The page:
The US Indo-Pacific Command said the launch did not pose an immediate threat to US personnel or territory, or to our allies.
Still, the launch corresponded with an order issued to ground some flights on the US West Coast.
Sabrina LoPiccolo, a spokesperson for San Diego International Airport, told The Associated Press that it halted flights for up to seven minutes over a national ground stop" at 2:30 pm local time, which was just minutes after the launch.
She referred further questions to the Federal Aviation Administration, which did not respond to a request for comment.
Air-traffic controllers in other West Coast areas similarly ordered aircraft down, according to recordings shared online. A San Francisco air traffic controller ordered flights to avoid its airspace and not take off or land around the time without explaining why, according to a recording by the website LiveATC.net.
Things are changing really quick, the air traffic controller said in the recording, adding later: I just heard something about ground-stopping all aircraft, so I don't know anything, just hold tight there.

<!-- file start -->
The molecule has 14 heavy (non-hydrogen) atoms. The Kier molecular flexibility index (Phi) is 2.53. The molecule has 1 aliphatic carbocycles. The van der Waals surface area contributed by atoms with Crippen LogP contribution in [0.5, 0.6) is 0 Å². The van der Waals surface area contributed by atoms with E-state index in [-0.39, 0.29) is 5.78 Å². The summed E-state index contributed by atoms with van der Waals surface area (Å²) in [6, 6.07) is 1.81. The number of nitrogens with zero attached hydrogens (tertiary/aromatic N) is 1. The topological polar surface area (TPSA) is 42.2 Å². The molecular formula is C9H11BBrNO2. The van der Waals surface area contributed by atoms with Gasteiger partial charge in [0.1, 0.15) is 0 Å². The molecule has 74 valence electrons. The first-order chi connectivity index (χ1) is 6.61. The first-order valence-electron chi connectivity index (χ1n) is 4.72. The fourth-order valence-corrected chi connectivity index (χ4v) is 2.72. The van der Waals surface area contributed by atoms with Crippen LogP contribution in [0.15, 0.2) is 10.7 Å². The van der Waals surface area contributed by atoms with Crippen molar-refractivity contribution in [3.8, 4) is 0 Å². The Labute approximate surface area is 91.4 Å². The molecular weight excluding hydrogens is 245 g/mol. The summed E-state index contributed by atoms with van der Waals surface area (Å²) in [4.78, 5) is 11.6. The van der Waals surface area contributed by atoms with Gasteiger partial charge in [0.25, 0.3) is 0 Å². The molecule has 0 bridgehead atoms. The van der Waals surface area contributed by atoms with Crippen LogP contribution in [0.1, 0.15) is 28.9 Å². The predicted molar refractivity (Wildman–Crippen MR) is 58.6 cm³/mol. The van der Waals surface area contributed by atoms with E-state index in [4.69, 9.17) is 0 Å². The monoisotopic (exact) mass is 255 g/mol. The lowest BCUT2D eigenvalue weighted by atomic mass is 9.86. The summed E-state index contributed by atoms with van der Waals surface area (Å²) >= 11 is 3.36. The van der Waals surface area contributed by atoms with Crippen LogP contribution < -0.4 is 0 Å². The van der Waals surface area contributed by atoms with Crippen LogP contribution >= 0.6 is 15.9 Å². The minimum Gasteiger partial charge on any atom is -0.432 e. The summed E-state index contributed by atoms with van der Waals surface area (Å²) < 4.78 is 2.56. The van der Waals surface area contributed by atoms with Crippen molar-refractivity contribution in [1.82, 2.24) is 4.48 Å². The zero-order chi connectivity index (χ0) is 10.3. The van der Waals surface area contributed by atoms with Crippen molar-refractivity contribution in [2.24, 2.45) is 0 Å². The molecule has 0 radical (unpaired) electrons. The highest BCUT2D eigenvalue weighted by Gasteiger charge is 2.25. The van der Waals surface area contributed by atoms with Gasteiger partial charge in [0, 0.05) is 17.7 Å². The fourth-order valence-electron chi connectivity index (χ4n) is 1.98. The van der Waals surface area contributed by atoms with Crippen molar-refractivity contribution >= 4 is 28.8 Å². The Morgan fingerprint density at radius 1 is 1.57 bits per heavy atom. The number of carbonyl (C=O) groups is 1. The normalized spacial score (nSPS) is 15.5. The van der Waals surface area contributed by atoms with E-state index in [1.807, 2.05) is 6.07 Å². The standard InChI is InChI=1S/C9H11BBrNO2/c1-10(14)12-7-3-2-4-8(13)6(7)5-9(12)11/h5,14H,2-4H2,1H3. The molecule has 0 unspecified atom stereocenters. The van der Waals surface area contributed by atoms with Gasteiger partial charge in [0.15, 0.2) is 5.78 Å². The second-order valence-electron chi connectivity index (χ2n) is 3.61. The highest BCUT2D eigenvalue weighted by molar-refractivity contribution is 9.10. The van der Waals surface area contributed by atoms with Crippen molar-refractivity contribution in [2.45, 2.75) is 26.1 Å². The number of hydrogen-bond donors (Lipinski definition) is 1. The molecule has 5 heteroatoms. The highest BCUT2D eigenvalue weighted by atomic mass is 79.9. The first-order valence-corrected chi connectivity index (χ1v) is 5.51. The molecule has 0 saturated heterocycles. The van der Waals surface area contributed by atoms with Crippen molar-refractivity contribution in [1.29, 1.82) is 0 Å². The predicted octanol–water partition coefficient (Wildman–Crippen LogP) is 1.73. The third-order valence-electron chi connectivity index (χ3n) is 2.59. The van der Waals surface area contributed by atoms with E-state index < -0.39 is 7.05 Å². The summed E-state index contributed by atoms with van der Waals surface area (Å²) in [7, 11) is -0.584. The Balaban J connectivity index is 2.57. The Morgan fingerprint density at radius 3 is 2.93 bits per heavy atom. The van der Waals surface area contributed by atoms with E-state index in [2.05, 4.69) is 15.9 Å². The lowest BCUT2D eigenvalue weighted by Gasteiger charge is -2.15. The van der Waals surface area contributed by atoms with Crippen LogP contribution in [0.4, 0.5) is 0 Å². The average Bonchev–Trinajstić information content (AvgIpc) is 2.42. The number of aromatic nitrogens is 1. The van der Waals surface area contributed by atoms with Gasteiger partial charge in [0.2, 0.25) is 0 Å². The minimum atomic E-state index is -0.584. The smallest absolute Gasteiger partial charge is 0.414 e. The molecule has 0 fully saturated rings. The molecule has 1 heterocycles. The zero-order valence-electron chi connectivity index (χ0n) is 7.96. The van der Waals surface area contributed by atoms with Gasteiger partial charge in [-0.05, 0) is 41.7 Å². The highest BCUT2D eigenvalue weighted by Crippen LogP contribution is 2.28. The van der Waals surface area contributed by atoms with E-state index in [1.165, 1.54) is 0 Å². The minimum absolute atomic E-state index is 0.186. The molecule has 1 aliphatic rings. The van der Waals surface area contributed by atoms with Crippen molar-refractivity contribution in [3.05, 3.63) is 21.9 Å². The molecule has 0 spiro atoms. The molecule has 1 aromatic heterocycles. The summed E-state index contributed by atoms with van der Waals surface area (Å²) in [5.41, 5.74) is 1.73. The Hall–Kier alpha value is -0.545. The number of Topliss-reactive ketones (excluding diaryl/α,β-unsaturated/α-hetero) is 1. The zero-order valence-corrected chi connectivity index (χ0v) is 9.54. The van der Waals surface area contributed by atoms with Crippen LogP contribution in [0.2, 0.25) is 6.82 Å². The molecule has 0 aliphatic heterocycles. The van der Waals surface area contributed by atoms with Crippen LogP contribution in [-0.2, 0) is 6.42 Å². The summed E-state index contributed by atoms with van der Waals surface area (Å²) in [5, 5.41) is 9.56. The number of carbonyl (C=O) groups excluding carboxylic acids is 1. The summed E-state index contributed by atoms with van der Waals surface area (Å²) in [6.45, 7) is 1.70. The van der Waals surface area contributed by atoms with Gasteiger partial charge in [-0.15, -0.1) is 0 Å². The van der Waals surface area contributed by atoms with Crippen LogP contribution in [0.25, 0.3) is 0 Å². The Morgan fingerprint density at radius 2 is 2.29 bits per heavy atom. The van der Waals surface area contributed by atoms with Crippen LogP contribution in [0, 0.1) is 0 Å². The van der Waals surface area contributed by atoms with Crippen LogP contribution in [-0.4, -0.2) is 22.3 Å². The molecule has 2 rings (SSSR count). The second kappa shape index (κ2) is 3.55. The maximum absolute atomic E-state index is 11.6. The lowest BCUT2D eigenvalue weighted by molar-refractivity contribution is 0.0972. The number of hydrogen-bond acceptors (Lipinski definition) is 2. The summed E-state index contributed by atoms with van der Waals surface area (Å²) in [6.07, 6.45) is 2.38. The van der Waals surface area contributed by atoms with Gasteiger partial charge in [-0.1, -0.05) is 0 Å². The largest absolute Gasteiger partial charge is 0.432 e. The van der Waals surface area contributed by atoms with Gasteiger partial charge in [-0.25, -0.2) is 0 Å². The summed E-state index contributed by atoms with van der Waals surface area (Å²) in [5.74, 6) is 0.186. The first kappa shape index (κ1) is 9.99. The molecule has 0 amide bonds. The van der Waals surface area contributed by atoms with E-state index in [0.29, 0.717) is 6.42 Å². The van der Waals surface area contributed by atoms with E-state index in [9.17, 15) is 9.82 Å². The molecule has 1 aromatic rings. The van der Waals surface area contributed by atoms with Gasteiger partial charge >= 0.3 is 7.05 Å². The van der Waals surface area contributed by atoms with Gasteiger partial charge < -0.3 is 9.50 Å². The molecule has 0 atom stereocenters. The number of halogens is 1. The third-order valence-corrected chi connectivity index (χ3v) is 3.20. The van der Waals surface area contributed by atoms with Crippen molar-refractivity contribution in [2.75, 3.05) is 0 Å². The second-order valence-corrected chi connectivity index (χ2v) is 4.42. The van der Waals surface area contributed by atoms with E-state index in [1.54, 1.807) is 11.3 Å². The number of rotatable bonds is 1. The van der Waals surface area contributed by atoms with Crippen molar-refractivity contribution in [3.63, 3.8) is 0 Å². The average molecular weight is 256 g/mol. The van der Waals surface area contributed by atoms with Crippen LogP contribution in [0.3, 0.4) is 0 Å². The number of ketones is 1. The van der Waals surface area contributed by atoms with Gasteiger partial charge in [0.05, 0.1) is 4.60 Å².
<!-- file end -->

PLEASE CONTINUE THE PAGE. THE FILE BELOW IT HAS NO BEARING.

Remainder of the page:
An air-traffic controller at Seattle-Tacoma International Airport similarly told aircraft in the region they received an order for a ground stop, all aircraft, all airports. Air traffic controllers at Los Angeles International Airport also acknowledged receiving an order to stop departures at the same time, without explanation, according to another recording.
The launch came six days after North Korea fired a missile into the sea in what it described as a successful test of a hypersonic missile.
Seoul's Defense Ministry said after that test that North Korea had exaggerated its capabilities and had tested a conventional ballistic missile the South was capable of intercepting. The ministry said it doubts that North Korea has acquired the technologies needed for a hypersonic weapon.
Analyst Cheong Seong-Chang at South Korea's Sejong Institute said the North's leadership would have been enraged by South Korea's assessment of last week's launch and may have planned a series of tests in a push to make its threat credible.